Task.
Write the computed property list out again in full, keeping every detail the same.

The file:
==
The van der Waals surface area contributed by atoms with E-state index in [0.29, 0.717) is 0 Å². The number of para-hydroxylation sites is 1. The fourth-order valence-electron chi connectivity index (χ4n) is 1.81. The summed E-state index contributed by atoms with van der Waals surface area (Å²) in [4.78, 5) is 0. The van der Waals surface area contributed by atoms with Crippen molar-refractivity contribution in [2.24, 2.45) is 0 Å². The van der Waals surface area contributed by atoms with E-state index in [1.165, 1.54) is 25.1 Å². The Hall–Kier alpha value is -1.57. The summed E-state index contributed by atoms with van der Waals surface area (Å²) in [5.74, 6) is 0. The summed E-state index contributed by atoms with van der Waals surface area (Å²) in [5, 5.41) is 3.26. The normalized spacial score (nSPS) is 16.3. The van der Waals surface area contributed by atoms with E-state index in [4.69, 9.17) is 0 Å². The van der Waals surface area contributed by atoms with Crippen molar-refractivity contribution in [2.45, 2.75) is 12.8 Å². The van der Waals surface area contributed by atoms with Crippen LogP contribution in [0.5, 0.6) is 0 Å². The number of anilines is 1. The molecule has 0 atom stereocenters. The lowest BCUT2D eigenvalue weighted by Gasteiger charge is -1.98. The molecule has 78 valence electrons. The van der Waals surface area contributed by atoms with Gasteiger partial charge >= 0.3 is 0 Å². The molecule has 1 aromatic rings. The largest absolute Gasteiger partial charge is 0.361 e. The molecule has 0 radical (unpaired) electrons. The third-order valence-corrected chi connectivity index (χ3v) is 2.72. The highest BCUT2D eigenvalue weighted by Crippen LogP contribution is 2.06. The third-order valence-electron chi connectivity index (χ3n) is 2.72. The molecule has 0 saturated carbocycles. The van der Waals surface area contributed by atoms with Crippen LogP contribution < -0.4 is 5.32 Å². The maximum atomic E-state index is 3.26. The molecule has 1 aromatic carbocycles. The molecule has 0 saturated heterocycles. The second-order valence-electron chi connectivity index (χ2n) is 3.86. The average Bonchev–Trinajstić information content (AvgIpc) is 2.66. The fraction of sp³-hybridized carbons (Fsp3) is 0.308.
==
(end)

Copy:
The van der Waals surface area contributed by atoms with E-state index in [0.29, 0.717) is 0 Å². The number of para-hydroxylation sites is 1. The fourth-order valence-electron chi connectivity index (χ4n) is 1.81. The summed E-state index contributed by atoms with van der Waals surface area (Å²) in [4.78, 5) is 0. The van der Waals surface area contributed by atoms with Crippen molar-refractivity contribution in [2.24, 2.45) is 0 Å². The van der Waals surface area contributed by atoms with E-state index in [1.165, 1.54) is 25.1 Å². The Hall–Kier alpha value is -1.57. The summed E-state index contributed by atoms with van der Waals surface area (Å²) in [5.74, 6) is 0. The summed E-state index contributed by atoms with van der Waals surface area (Å²) in [5, 5.41) is 3.26. The normalized spacial score (nSPS) is 16.3. The van der Waals surface area contributed by atoms with E-state index in [4.69, 9.17) is 0 Å². The van der Waals surface area contributed by atoms with Crippen molar-refractivity contribution in [2.45, 2.75) is 12.8 Å². The van der Waals surface area contributed by atoms with Crippen LogP contribution in [0.5, 0.6) is 0 Å². The number of anilines is 1. The molecule has 0 atom stereocenters. The lowest BCUT2D eigenvalue weighted by Gasteiger charge is -1.98. The molecule has 78 valence electrons. The van der Waals surface area contributed by atoms with Gasteiger partial charge >= 0.3 is 0 Å². The molecule has 1 aromatic rings. The largest absolute Gasteiger partial charge is 0.361 e. The molecule has 0 radical (unpaired) electrons. The third-order valence-corrected chi connectivity index (χ3v) is 2.72. The highest BCUT2D eigenvalue weighted by Crippen LogP contribution is 2.06. The third-order valence-electron chi connectivity index (χ3n) is 2.72. The molecule has 0 saturated carbocycles. The van der Waals surface area contributed by atoms with Crippen LogP contribution < -0.4 is 5.32 Å². The maximum atomic E-state index is 3.26. The molecule has 1 aromatic carbocycles. The molecule has 0 saturated heterocycles. The second-order valence-electron chi connectivity index (χ2n) is 3.86. The average Bonchev–Trinajstić information content (AvgIpc) is 2.66. The fraction of sp³-hybridized carbons (Fsp3) is 0.308.